As Christians however we see ourselves very differently. As Psalm 139 put it so eloquently:
‘ For it was you who formed my inward parts; you knit me together in my Mother’s womb….My frame was not hidden from you, when I was intricately woven in the depths of the earth.’
As with Adam cocooned in the womb in the Sistine Chapel, so God gave us life at the moment of our conception. We are much, so much, more than a random collection of electrical impulses: we carry within us the spark of the Divine, we are made in the image of God, we have souls that yearn for God, and we believe that we shall be with Him for eternity after our deaths, as Christ promised.
The piece also poses a second question: what happens next in our human history?
Artificial Intelligence is already with us, mostly in the shape of algorithms, and will develop in ways which we cannot yet fully imagine. We know what happens when these algorithms go wrong, as with the public exams this summer during lockdown. But then a new algorithm has recently searched through the old Keppler Space Mission data and discovered 50 new planets humans had not been able to spot. New technologies can be good as well as bad.
But what happens when more and more technology begins to be embedded in human bodies?
Already chips can be embedded in our bodies for all kinds of medical and practical reasons. I myself use my finger print to open my I-phone, so Apple already has a unique record of me. Should I be worried? Probably. In the future who will actually own the data embedded in these chips? And will we know who reads this data? What will the impact of what is called Big Data, the knitting together of all these bits of information, have on our collective lives?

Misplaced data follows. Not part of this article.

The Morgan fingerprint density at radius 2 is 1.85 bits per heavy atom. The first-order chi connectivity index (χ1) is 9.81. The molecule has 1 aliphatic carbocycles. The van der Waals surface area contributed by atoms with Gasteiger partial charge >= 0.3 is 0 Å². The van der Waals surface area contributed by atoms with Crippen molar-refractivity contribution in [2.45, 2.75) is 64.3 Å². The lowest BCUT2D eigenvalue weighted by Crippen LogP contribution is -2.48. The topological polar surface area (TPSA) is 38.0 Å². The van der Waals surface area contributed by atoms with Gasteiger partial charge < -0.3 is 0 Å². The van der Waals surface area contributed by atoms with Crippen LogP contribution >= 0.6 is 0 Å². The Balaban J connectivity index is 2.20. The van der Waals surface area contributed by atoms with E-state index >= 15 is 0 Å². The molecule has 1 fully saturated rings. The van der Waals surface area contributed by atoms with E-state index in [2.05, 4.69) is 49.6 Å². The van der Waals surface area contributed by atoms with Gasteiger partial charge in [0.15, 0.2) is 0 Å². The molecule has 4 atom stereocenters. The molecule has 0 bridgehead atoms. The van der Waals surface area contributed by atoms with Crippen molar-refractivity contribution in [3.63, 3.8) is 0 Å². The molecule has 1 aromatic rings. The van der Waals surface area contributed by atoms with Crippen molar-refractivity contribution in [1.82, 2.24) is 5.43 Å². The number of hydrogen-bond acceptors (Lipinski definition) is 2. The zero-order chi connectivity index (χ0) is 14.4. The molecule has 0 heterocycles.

When everything is electronically linked, where is our privacy? The Reader is silent on the subject. However if you look at what is going on in China today then you will know what our future might look too.
Robotics also are becoming ever more highly developed. For many years we have had our army surgeons at a safe distance from the front -line operating on wounded soldiers remotely using robotics. But in the near future wars may be fought using robots which never tire, get hungry, or need surgery to bind up their wounds. And we may soon have robots looking after us at home in our old age. What are we to make of that?
And the piece also asks a third question, I believe: what exactly does the written word, in an age of shortened attention spans, Tweets and instant opinions on social media, mean to us now?
The written word is, if you think about it, of the utmost importance throughout the Bible. We think of Moses inscribing the law on tablets of stone, and the sacred scrolls of the Torah being a central part of the Jewish faith.
Then there is the thunderous opening by John to his Gospel, describing Christ as The Word – in the beginning was The Word – a being that is first conceived of as in idea represented as a Word. This being exists before time and for all time because he is also God. This is not an easy concept to grasp, but this identification of The Word – in capital letters – and the words with which humanity communicates, is profoundly important.
As Christians we are urged to pray regularly, not always using words, but if you follow a regular pattern of prayer, such as that set out by Common Worship and the Book of Common Prayer, prayed every day in this Cathedral, then you will know how these words gradually change you over the years. A kind of alchemy occurs. You become, if you allow the words to resonate at the deepest level of your being, a different kind of person, a more Christ-centred person.